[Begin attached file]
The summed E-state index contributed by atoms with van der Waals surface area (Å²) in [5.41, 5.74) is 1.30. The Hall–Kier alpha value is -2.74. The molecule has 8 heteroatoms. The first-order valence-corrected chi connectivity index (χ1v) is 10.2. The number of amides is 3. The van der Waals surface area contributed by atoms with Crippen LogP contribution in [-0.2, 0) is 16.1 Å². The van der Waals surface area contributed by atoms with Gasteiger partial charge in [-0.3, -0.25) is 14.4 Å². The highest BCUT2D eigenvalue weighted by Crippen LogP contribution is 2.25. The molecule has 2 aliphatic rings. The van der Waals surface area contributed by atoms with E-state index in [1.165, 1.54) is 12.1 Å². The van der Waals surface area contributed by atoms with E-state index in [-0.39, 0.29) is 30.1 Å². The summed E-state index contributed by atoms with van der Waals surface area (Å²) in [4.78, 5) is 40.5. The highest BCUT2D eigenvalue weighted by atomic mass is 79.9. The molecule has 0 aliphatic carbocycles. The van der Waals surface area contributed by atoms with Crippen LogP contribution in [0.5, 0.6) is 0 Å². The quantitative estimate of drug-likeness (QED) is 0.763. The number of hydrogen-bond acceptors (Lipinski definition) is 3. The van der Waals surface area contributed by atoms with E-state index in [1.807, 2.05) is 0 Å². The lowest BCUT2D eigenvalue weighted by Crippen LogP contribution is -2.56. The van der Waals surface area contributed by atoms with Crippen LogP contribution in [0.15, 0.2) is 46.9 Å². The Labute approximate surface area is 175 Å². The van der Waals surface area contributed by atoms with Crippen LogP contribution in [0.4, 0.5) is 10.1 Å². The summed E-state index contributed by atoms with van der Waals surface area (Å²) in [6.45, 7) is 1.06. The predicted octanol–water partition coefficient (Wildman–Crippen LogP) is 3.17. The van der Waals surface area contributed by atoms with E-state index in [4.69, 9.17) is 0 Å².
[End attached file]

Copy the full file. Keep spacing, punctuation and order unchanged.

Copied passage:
The summed E-state index contributed by atoms with van der Waals surface area (Å²) in [5.41, 5.74) is 1.30. The Hall–Kier alpha value is -2.74. The molecule has 8 heteroatoms. The first-order valence-corrected chi connectivity index (χ1v) is 10.2. The number of amides is 3. The van der Waals surface area contributed by atoms with Crippen LogP contribution in [-0.2, 0) is 16.1 Å². The van der Waals surface area contributed by atoms with Gasteiger partial charge in [-0.3, -0.25) is 14.4 Å². The highest BCUT2D eigenvalue weighted by Crippen LogP contribution is 2.25. The molecule has 2 aliphatic rings. The van der Waals surface area contributed by atoms with E-state index in [1.165, 1.54) is 12.1 Å². The van der Waals surface area contributed by atoms with E-state index in [-0.39, 0.29) is 30.1 Å². The summed E-state index contributed by atoms with van der Waals surface area (Å²) in [4.78, 5) is 40.5. The highest BCUT2D eigenvalue weighted by atomic mass is 79.9. The molecule has 0 aliphatic carbocycles. The van der Waals surface area contributed by atoms with Crippen LogP contribution in [0.5, 0.6) is 0 Å². The quantitative estimate of drug-likeness (QED) is 0.763. The number of hydrogen-bond acceptors (Lipinski definition) is 3. The van der Waals surface area contributed by atoms with E-state index in [1.807, 2.05) is 0 Å². The lowest BCUT2D eigenvalue weighted by Crippen LogP contribution is -2.56. The van der Waals surface area contributed by atoms with Crippen LogP contribution in [0.15, 0.2) is 46.9 Å². The Labute approximate surface area is 175 Å². The van der Waals surface area contributed by atoms with Crippen LogP contribution in [0.4, 0.5) is 10.1 Å². The summed E-state index contributed by atoms with van der Waals surface area (Å²) in [6.45, 7) is 1.06. The predicted octanol–water partition coefficient (Wildman–Crippen LogP) is 3.17. The van der Waals surface area contributed by atoms with E-state index in [4.69, 9.17) is 0 Å².